On friendship between faiths
Our synagogue received three unusual Chanukkah cards last week. They each begin
Dear Jewish Community,
I send this message to you as a Muslim. I share with you the celebration of spiritual light that opposes the darkness of religious hatred.
Each concludes ‘Your Muslim neighbour’ and carries a personal signature.
The Joseph Interfaith Foundation, established by Mehri Niknam, describes the project as giving ‘the chance to individual Muslims who want to extend a hand of friendship towards the Jewish community through a safe forum’.
The adjective ‘safe’ stands in sorry contrast to the noun ‘friendship’; it’s a sad world where we need ‘safe’ ways to show friendship. But few would deny that such is the case. I just received an email from a friend which closed not with our customary ‘see you soon,’ but with ‘frightening world’. It’s true.
The less safe the world, the more it matters to work at the relationships between faiths. The Council of Christians and Jews (CCJ) began amidst the worst persecution of Jews in history. Its terms were agreed in March 1942 under the chairmanship of William Temple, then nominee for Archbishop of Canterbury. Its key objectives were ‘To check and combat religious and racial intolerance’ and ‘To promote mutual understanding and goodwill between Christians and Jews in all sections of the community’. This Shabbat we are welcoming Bishop Michael Ipgrave, the current Chairman of the CCJ, to our community.
Later in the war Archbishop Temple addressed the Hungarian people via the BBC World Service: ‘Do your utmost to save from persecution, it may be from massacre, those who are now threatened as a result of German occupation…Help them to hide from their tormentors, help them, if possible, to escape’. If only his words had been more widely hearkened! Are we today doing as much to support the victims of religious hatred, stop persecutors, and challenge bystanders, as he did then?
Is religion part of the problem of collective hatred, or part of its solution? Unsurprisingly, Richard Dawkins expressed strong view on the matter.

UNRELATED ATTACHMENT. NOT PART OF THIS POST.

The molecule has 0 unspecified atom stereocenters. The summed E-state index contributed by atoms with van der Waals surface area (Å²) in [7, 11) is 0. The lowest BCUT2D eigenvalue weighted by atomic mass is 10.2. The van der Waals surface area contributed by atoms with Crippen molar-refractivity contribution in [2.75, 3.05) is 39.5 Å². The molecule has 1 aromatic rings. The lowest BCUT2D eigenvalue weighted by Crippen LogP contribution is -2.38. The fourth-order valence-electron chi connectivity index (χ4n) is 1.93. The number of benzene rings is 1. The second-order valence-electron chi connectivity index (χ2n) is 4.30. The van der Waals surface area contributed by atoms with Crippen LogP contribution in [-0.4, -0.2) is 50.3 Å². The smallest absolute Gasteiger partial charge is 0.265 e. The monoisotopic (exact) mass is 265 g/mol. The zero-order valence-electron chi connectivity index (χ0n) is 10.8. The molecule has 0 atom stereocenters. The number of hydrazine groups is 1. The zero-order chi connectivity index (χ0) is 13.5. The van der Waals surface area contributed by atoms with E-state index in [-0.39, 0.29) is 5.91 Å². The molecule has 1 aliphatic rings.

One of the voices in my head agrees with him. Religion, with its ready-made pulpits, communities, preachers, and its ancient appeal to obedience, is an easy way to peddle identity. One’s onto a popular brand when one can tell people what they’re for, whom they’re against, what’s right, what’s wrong, and, with the aid of a convenient quote from Scripture, that God says so. No tool is so useful in identity creation than an enemy other.
The other voice disagrees. For all its flaws and susceptibility to abuse, religion is ultimately the moral and spiritual commitment to the deepest, most embracing reality. My God is never a different God from your God, though I may express my devotion in different ways. To realize God’s presence on earth, my humanity needs your humanity, just as yours needs mine.
It therefore matters to extend the hand of friendship and open the heart to understanding, especially in a time of a danger.
Rabbi Jonathan Wittenberg is Rabbi of the New North London Synagogue and Senior Rabbi of the Masorti Movement. He’s authored three books: The Three Pillars of Judaism, The Eternal Journey: Meditations on the Jewish Year, and The Silence of Dark Water. Rabbi Wittenberg has written for various publications including the Jewish Chronicle. His own blog explores a variety of topics that include the Jewish faith, nature, moral issues, and the transience of human life.